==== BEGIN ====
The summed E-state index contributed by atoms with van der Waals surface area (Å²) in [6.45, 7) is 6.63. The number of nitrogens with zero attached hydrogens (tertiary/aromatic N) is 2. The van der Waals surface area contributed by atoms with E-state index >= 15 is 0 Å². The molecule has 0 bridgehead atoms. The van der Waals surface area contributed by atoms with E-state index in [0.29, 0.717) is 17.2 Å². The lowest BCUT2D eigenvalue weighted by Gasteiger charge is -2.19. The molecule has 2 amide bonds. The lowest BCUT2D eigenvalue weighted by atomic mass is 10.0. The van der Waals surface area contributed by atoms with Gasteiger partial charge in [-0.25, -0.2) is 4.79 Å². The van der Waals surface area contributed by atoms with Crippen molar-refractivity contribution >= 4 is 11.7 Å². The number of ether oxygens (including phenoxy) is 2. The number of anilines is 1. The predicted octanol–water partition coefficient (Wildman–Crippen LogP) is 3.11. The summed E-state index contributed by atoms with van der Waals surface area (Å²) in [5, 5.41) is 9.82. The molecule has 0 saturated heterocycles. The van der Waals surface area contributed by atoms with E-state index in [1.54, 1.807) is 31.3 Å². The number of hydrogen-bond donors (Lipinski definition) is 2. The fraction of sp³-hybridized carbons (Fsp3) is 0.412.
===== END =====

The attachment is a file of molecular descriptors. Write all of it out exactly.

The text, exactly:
The summed E-state index contributed by atoms with van der Waals surface area (Å²) in [6.45, 7) is 6.63. The number of nitrogens with zero attached hydrogens (tertiary/aromatic N) is 2. The van der Waals surface area contributed by atoms with E-state index >= 15 is 0 Å². The molecule has 0 bridgehead atoms. The van der Waals surface area contributed by atoms with E-state index in [0.29, 0.717) is 17.2 Å². The lowest BCUT2D eigenvalue weighted by Gasteiger charge is -2.19. The molecule has 2 amide bonds. The lowest BCUT2D eigenvalue weighted by atomic mass is 10.0. The van der Waals surface area contributed by atoms with Gasteiger partial charge in [-0.25, -0.2) is 4.79 Å². The van der Waals surface area contributed by atoms with Crippen molar-refractivity contribution >= 4 is 11.7 Å². The number of ether oxygens (including phenoxy) is 2. The number of anilines is 1. The predicted octanol–water partition coefficient (Wildman–Crippen LogP) is 3.11. The summed E-state index contributed by atoms with van der Waals surface area (Å²) in [5, 5.41) is 9.82. The molecule has 0 saturated heterocycles. The van der Waals surface area contributed by atoms with E-state index in [1.54, 1.807) is 31.3 Å². The number of hydrogen-bond donors (Lipinski definition) is 2. The fraction of sp³-hybridized carbons (Fsp3) is 0.412.